A precautionary measure established that the Buenos Aires government must provide Internet in the towns and computers on loan to students in vulnerable situations. Source: Reuters – Credit: Magali Druscovich

María Cristina Arrua lives in the Mugica neighborhood. Your child is in 3rd grade at a City public school and having no computer or Internet is an everyday problem.

Lack of connection

It imposes a virtual but very real barrier to the education of your child in times of quarantine. It is a reality that thousands of children face and that led the Civil Association for Equality and Justice (ACIJ) to promote, along with other organizations and neighborhood groups, an action for protection so that the Buenos Aires government guarantees the pedagogical continuity of students from popular neighborhoods.

The result was

caution

ordered today by the Administrative and Tax Litigation Court No. 2, in charge of judge Roberto Andrés Gallardo, who established, among other issues, the obligation that the City

hand over a laptop

, notebook or tablet to each public school student who is in a situation of social vulnerability. In addition, it ordered to ensure in no more than five days access to the Internet in the villages, settlements and neighborhoods of emergency, through the installation of wireless transmission equipment, such as those already operating in squares and other public spaces.

“In my house there is only one cell phone, but my partner takes it to work. Also, he needs credit and it is very expensive at the moment. I have no way to charge it every now and then,” said María Cristina. According to recent data from the Argentine Social Debt Observatory (ODSA) of the UCA, 6.4% of Buenos Aires households with children and adolescents do not have Internet access, a figure that rises to 9.7% in the case of those who do not have a computer, notebook or tablet to do school work.

“There are boys who three months ago did not have any

bond with your teachers

, who cannot continue their pedagogical trajectory, and that is unacceptable from the point of view of the right to education, “said Sebastian Pilo, co-director of ACIJ. In addition, he added that although many families have cell phones with data, they are insufficient to access the platforms where teachers usually teach.

Consulted by LA NACION, the Ministry of Education of the City indicated that until this afternoon they had not been formally notified of the measure ordered by the Justice, of which they had learned through the media. “Long time

we have been working to comply with what the ruling established

“They maintained, in addition to detailing that in the last month and a half, within the framework of the Sarmiento Plan, they delivered 5,000 computers to beneficiaries of the Universal Child Allowance (AUH), food scholarships and those who access school transportation.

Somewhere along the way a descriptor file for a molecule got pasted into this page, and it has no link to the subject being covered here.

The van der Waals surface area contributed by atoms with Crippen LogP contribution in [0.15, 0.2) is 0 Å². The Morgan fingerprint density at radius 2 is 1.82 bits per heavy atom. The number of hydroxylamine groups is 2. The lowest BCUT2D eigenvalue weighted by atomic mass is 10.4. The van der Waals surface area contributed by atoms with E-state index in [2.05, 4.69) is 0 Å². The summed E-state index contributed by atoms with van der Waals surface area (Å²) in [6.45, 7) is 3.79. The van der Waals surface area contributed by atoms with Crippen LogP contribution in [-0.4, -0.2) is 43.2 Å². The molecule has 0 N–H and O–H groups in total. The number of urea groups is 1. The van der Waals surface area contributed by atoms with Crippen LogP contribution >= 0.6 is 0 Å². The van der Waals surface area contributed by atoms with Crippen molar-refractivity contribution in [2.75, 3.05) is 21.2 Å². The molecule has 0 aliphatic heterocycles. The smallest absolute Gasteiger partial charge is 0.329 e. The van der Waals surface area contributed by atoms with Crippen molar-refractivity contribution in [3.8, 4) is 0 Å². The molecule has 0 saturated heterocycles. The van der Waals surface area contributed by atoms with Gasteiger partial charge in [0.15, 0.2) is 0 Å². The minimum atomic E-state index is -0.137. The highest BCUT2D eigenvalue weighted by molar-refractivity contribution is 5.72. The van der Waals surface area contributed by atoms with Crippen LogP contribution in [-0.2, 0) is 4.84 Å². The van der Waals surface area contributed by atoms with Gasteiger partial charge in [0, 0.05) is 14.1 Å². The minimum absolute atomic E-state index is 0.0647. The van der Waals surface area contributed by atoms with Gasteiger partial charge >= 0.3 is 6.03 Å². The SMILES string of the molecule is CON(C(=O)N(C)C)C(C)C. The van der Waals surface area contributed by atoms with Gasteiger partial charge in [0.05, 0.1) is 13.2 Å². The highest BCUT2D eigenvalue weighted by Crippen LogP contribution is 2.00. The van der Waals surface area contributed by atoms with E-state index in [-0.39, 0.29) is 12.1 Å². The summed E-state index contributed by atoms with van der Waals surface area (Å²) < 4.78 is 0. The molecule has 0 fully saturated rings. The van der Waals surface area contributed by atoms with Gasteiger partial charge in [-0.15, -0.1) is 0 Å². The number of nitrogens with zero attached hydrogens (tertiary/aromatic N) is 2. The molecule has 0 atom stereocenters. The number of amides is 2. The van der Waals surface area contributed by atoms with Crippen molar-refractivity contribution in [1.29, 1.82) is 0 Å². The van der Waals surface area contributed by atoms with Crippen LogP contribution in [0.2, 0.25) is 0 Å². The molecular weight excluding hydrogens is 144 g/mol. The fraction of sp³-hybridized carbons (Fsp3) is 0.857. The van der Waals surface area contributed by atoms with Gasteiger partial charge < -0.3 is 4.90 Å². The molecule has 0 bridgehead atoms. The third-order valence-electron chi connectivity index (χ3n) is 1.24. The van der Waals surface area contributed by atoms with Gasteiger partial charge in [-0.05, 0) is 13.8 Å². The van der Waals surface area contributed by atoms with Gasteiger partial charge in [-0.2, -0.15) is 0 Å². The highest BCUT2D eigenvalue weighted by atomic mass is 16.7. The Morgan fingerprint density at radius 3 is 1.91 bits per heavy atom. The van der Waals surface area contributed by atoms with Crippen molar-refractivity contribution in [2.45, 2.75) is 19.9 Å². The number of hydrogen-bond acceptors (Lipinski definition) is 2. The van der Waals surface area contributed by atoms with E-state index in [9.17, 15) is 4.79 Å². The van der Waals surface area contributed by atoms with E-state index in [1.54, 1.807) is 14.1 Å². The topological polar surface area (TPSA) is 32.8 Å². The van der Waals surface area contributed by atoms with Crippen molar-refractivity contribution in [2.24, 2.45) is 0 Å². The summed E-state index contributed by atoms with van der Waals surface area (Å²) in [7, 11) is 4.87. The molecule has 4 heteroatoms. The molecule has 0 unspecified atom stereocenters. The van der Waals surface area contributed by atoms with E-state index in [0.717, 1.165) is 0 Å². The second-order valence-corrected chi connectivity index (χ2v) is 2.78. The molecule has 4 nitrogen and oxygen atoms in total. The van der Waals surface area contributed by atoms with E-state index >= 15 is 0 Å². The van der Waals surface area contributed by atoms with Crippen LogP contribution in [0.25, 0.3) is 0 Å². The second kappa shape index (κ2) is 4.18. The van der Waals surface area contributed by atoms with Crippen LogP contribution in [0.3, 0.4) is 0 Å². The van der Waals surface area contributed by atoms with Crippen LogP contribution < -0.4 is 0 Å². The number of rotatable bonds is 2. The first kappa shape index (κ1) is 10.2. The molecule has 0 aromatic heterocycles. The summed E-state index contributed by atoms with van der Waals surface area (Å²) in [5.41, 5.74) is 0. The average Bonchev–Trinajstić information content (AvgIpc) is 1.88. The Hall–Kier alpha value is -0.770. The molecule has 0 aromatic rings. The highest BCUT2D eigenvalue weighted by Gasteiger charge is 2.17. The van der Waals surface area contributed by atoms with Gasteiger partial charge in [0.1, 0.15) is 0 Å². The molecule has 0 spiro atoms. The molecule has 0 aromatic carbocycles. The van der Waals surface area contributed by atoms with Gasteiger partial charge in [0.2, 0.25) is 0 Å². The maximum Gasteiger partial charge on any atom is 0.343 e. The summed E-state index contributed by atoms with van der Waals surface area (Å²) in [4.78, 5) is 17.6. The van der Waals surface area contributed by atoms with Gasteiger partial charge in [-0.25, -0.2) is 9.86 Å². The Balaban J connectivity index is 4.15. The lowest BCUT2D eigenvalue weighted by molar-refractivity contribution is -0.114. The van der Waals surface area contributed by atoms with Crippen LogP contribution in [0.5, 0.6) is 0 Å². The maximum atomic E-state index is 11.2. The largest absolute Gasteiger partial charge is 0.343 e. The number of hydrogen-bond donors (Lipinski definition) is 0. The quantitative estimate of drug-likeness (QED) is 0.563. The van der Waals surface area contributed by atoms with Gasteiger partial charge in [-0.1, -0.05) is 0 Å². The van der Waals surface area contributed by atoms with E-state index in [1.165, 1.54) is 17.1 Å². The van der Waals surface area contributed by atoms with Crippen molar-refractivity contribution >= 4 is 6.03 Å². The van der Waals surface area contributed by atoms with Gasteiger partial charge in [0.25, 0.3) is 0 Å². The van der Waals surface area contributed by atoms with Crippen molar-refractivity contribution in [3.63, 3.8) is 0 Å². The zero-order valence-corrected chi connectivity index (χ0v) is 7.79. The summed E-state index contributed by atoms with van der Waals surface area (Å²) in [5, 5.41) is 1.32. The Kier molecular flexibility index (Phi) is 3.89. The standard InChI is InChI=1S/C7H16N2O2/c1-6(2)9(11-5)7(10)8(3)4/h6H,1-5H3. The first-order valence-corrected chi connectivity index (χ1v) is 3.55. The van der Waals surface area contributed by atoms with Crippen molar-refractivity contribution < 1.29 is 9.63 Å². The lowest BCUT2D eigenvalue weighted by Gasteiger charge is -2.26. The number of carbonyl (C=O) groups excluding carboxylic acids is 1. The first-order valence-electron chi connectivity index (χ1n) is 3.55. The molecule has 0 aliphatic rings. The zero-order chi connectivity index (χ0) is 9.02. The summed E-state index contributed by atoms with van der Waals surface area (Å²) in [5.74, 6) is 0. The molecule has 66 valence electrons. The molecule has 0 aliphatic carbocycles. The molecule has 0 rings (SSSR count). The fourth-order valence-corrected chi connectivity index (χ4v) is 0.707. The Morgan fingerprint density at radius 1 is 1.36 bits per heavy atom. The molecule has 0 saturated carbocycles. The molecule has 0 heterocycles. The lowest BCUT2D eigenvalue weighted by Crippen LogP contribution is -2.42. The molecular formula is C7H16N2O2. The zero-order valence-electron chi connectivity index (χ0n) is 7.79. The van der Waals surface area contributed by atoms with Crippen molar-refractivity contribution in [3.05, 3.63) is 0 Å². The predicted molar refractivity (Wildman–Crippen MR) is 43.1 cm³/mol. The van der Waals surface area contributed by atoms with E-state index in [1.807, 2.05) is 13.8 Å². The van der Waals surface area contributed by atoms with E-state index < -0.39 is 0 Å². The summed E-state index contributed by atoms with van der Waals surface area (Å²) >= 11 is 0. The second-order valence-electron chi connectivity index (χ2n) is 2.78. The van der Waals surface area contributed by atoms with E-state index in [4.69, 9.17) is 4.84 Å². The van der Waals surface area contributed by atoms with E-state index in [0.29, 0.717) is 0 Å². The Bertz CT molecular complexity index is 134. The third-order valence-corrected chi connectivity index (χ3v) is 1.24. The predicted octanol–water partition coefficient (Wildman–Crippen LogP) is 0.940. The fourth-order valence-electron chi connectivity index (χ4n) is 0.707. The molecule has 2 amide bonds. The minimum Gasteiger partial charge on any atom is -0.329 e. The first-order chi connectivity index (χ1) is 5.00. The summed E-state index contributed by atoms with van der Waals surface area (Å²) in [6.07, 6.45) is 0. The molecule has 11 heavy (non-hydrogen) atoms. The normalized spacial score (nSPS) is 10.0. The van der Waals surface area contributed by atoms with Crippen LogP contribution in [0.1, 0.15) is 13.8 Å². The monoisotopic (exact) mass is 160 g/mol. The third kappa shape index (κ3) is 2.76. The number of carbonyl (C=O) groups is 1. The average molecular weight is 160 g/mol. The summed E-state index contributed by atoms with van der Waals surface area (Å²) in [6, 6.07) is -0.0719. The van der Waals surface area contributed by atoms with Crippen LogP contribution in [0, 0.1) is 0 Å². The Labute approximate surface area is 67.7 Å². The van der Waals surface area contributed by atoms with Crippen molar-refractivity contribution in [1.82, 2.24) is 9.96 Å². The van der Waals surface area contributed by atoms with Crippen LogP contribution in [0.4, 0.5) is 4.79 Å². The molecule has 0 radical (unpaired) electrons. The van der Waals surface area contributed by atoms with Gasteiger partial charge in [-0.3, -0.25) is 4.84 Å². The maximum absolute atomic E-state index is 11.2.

ACIJ assured that the orders for computers are well above those delivered so far. In this sense, the court order establishes that, in the event that the number of devices requested is greater than those available, “the GCBA must present within five days a proposal for priority delivery of existing equipment, and a plan to meet unmet demand. ”

Large inequalities

Walter Felipe, who is also a resident of Villa 31, raised the same concern: “My daughter’s teacher sends homework on WhatsApp every Monday first thing. Those who do not have a cell phone, computer or Internet do not receive them and end up having than printing them, which requires spending between 300 and 500 pesos per week. ” In addition, he explained that without connectivity it is very difficult to keep in touch with teachers to ask questions or receive corrections.

With distance education, the chronic problem of Internet access became more acute in these neighborhoods. “In the City there are 300,000 people who live in villas and in no case do they have an offer from the companies that provide the Internet,” says Pilo, for whom, in the current context, this impossibility of access constitutes

a new inequality.

“Education is a mechanism that tries to equalize and now the poorest population of the City does not even have that tool,” he stressed.

Before going to Justice, ACIJ complained about this issue in different work tables shared with the Government. “We realized that there was no effective response plan in the medium term,” said Pilo. On May 22,

presented their action for protection

, which was added to that made by a Buenos Aires tutelary adviser. Later, a similar request was incorporated from the Union of Education Workers (UTE) and from different groups of neighbors with their respective sponsors, including the Right to the City Observatory. All of them processed in the Administrative and Tax Contentious jurisdiction, where the cases against the Buenos Aires State are settled.

In the Ministry of Education they recalled that they have delivered to Buenos Aires students some 681,635 booklets with activities, and that the virtual platform “My school”, where teachers upload assignments and boys and girls can use from any electronic device, has a Agreement with telephone companies so that access to pedagogical content does not consume data.

On this point, Pilo explains that, normally,

families living in popular neighborhoods have data on their cell phones, but they do not reach

to, for example, participate in classes through Zoom or other platforms. “The fact that entering the government’s page does not consume data may be a step in the right direction, but it is insufficient to reverse the inequality of the population,” he warned.

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Publicado en el diario La Nación

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